I’m always puzzled by the staggering number of people who proclaim that when SHTF they will simply barter for the food they need. Why not just store what you want so that you know you have it? Those that have food available for trading will be in the driver’s seat and setting the terms. Farmers prospered to an unbelievable degree in WWII Germany. Very early on they had all the hired help they could use—people who worked solely for meals and a place to sleep. As the war dragged on and even the wealthy were struggling to obtain food, the farmers began accepting Turkish rugs and handcrafted furniture in trade for a little food. Their wives had rings on every finger. The farmers needed nothing and could command the highest “prices” imaginable.
Towards the end of the war, one man’s unrelenting begging finally persuaded the farmer to accept as payment an $8,000 family heirloom pocket watch as payment for a twenty-five pound bag of beans. That bag of beans sells for less than twenty dollars today. Just sayin’. But a person didn’t need to be a large-scale farmer to do well. I had an acquaintance whose friend in the Depression raised chickens. He bartered the chickens for items he wanted, but didn’t necessarily need. He would usually propose a trade that he knew would initially be rejected, but eventually the other guy would come around within a week or so. In one case he traded three chickens for a motorcycle the family could no longer use because gas was unavailable.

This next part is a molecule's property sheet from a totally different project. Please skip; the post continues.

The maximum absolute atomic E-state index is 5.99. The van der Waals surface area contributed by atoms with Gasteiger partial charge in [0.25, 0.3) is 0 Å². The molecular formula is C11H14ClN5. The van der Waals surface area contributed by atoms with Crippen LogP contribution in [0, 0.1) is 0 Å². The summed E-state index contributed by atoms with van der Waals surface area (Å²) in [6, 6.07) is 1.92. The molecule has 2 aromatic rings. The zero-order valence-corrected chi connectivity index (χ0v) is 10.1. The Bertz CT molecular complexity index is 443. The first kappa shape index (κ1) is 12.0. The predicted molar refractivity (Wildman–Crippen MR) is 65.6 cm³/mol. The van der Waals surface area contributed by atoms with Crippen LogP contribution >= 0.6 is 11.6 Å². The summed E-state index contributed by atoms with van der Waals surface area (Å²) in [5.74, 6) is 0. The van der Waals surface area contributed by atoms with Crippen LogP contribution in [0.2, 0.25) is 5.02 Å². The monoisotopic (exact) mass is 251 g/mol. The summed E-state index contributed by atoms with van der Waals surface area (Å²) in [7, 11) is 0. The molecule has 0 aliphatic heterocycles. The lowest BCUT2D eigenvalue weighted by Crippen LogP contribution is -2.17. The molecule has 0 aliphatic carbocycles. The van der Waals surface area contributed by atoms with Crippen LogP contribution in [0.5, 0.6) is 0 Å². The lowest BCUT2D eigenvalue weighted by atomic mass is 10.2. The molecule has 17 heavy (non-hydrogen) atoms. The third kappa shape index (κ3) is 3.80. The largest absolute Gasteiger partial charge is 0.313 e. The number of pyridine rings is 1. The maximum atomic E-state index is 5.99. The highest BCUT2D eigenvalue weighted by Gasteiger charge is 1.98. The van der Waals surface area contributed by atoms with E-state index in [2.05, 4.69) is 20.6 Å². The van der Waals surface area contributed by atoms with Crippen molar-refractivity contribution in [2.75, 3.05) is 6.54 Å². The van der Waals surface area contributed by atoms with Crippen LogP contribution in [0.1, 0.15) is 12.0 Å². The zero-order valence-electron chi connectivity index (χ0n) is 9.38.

This gentleman built wealth for his family by offering goods that were in demand. Because we have drifted so far from our agrarian roots, many city and suburban dwellers will be easily fooled. Two families in Germany pooled their valuables to trade for a goat to produce milk for their children. Unfortunately, the city dwellers lacked some critical life skills. They ended up having to give the butcher half of the Billy goat as payment for butchering.
Lessons: Be able to raise your own food. Raise chickens or rabbits for barter. Learn some life skills. FFA and 4-H are good programs for children (and parents!) to learn to raise small and large livestock.
During World War II ration books enabled governments to control the food. The move toward a cashless society where every purchase is recorded on cards will make controlling food—and tracking who has it—much easier. Gather your food now. You can never really have too much. Learn principles of food storage—how and what to store, where to store it, how to cook it, how much you need. Pay with cash—no store rewards card, no Costco or Sam’s cards. Don’t lead the government to your door. Certainly don’t shop where you are known—don’t lead acquaintances to your door. In closing, remember what Henry Kissinger said in 1970: “Control oil and you control nations; control food and you control the people.”